Get rid of two kernel related boot messages
I know there is other more important stuff to get done but today I felt like trying to find out about those two kernel boot messages that all of us see when the linux kernel loads.
EXT4-fs (ram0): couldn’t mount as ext3 due to feature incompatibilities udevd[...]: error creating epoll fd: Function not implemented
The first one is very easy to address by adding this kernel parameter
rootfstype=ext4. Sure people could just add this to their host’s kernel parameter field but as we all have it I request this being added in boot.php for all the kernel command lines.
For the second error we need to re-compile the kernel (no need to do this in a hurry! Just add the kernel config change and it will be ready with the next major kernel compile). For the error to disappear we need
I’ve solved this thread for a couple reasons. First, this isn’t really a “bug” in the truest sense. While it did print unwanted data, it had literally 0 impact on the operation of things. That said, the second reason is these “suggestions?” have been achieved. First, I added the rootfsext=ext4 as suggested. Second, we are not starting udevd at boot any more. The findings (as far as we’re aware of) that udev did “special” was it linked the stdin, stdout, and stderr to their respective proc resource element. We were able to do this on our own without needing to start this udev script at boot. This means you should not see the epoll message at all anymore.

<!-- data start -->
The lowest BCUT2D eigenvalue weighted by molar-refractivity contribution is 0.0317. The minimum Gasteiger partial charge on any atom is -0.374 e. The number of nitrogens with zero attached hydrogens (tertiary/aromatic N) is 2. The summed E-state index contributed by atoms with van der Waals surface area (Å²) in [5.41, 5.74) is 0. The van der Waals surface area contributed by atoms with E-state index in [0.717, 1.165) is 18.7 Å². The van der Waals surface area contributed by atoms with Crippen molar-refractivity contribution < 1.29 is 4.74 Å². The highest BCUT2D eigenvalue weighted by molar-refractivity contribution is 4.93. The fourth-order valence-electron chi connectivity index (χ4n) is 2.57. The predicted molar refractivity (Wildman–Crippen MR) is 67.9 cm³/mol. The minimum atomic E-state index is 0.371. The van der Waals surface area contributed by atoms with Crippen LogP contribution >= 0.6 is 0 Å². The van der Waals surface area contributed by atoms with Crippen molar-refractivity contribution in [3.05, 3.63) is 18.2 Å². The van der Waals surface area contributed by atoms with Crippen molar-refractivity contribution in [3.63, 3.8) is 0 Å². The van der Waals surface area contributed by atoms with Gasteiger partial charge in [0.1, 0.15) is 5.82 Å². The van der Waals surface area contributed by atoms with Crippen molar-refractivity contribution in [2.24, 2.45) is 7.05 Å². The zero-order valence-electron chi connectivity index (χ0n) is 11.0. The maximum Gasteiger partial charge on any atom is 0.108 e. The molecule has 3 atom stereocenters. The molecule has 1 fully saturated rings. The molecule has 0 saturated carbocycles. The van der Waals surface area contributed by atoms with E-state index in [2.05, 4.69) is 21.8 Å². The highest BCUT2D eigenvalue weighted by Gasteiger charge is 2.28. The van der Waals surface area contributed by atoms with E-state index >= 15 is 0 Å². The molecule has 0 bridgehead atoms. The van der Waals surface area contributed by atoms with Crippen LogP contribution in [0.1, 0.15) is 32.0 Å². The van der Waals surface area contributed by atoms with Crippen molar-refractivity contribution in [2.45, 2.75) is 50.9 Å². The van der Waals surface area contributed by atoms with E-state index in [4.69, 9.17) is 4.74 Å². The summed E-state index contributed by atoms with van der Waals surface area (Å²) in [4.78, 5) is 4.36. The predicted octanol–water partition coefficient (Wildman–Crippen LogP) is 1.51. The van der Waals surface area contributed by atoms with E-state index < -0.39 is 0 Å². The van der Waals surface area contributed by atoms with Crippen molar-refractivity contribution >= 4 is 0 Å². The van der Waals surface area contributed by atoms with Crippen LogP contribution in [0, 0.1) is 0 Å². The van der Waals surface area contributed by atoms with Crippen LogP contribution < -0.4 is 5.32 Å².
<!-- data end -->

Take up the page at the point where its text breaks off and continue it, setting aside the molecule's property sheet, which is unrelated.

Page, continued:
@Wayne-Workman Update and you too can now try it all out.
I updated the init’s and we are no longer having udev startup. It also comes with 0.2.88 version of Partclone!
@Sebastian-Roth Very nice! Can’t wait to try this out for myself.
Turns out that the second message has a longer story… Tom tells me that he disabled
CONFIG_EPOLLbecause it would cause a lot of messages when doing partition creation and things. Sure we don’t need that. Digging into that it turned out that
udevdis exiting straight after the epoll check and therefore was never running/used in the FOS client! Populating the /dev directory is actually done by the kernel alone (
CONFIG_DEVTMPFS). So we actually don’t need to run the udev startup script I suppose. I removed the udevd startup call and tried different /dev stuff (like adding and removing partitions from a disk) and it updated nicely.